The Effect of Changes in Social Security’s Delayed Retirement Credit


Social Security is the primary source of income for most individuals aged 65 and up. Benefits depend on the worker’s earning history and on the age at which benefits are claimed, which may be as early as age 62. For each month beyond the Full Retirement Age (FRA) that the worker delays claiming (up to age 70), the monthly benefit amount is increased by the Delayed Retirement Credit (DRC).

The DRC has increased substantially over time, from 3 percent per year of delay for those born prior to 1925 to 8 percent per year of delay for those born in 1943 and later. The DRC increase was phased in gradually in 0.5 percentage point increments every two years. This change has strengthened the incentive to delay claiming for more recent birth cohorts. However, the effects of the policy change have not been extensively studied.  


Researchers Mark Duggan, Irena Dushi, Sookyo Jeong, and Gina Li aim to fill this gap in their study The Effect of Changes in Social Security’s Delayed Retirement Credit: Evidence from Administrative Data (NBER Working Paper 28919).

The authors use Social Security administrative data for workers born between 1923 and 1933. They focus on the first five increases in the DRC (from 3.0 to 5.5 percent per year of delay) because later changes coincided with other policies that may have affected claiming behavior, including increases in the FRA (which was age 65 for the cohorts included in this study) and the elimination of the earnings test for earnings received after the FRA. The authors focus on individuals born in the three months before and after each DRC increase, so as to compare individuals who are likely very similar except for the DRC rate. They primarily study men due to the large changes during this time period in women’s employment.

The authors find that a 0.5 percentage point increase in the DRC increases the probability of claiming at least 12 months after the FRA by 0.23 percentage points, or about 5 percent relative to the mean. The effects are particularly strong for the later increase in the DRC (from 4.5 to 5.5 percent). There is suggestive evidence that the response to the DRC increase is bigger for those in the top earnings decile, who have a longer life expectancy and can expect to receive the higher monthly benefits for a longer period of time.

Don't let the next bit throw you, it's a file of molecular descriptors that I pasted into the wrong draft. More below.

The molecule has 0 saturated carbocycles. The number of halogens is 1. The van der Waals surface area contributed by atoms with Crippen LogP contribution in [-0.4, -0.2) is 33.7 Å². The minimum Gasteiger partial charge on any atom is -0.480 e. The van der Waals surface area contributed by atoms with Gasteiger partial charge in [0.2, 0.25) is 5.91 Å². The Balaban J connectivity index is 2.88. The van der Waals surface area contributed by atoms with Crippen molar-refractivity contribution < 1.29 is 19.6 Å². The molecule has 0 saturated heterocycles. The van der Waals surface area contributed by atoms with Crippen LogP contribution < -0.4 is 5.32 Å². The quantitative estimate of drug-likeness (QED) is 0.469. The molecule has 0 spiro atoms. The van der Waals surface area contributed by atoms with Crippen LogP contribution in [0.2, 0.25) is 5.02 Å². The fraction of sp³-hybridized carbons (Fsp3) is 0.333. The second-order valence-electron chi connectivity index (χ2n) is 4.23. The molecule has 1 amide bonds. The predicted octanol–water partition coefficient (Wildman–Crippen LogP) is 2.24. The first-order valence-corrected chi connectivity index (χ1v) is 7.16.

The share of male retired workers who claim at least one year after the FRA is low but trending upward for cohorts affected by the DRC increase, rising from 4.6 percent in the 1923 cohort to 5.6 percent in the 1933 cohort. The authors estimate that 69 percent of this rise can be explained by increases in the DRC.

In discussing their results, the authors note that incomplete knowledge of the DRC could be dampening the response to the DRC increase. They also point out that for these cohorts, the most popular claiming ages were age 62 and the FRA, indicating that other factors besides the DRC may contribute to the low rate of claiming after the FRA.

Interestingly, over the last several years, there has been a substantial increase in the fraction of workers claiming benefits beyond the FRA. A variety of factors could have contributed to this increase in claiming later, including people working longer after experiencing job loss during the Great Recession or individuals reacting to increases in life expectancy; a delayed response to the increase in the DRC is also possible. The authors conclude, “future research should explore the causes along with the consequences of this change given the importance of Social Security benefits to most elderly Americans.”

The research reported herein was performed pursuant to grant #RDR18000003 from the US Social Security Administration (SSA) funded as part of the Retirement and Disability Research Consortium. The opinions and conclusions expressed are solely those of the authors and do not represent the opinions or policy of NBER, SSA or any agency of the Federal Government. Neither the United States Government nor any agency thereof, nor any of their employees, makes any warranty, express or implied, or assumes any legal liability or responsibility for the accuracy, completeness, or usefulness of the contents of this report. Reference herein to any specific commercial product, process or service by trade name, trademark, manufacturer, or otherwise does not necessarily constitute or imply endorsement, recommendation or favoring by the United States Government or any agency thereof. This material is based upon work supported by the National Science Foundation Graduate Research Fellowship Program under Grant No. DGE-1656518. Any opinion, findings, and conclusions or recommendations expressed in this material are those of the authors(s) and do not necessarily reflect the views of the National Science Foundation. The views expressed herein are those of the authors and do not necessarily reflect the views of the National Bureau of Economic Research.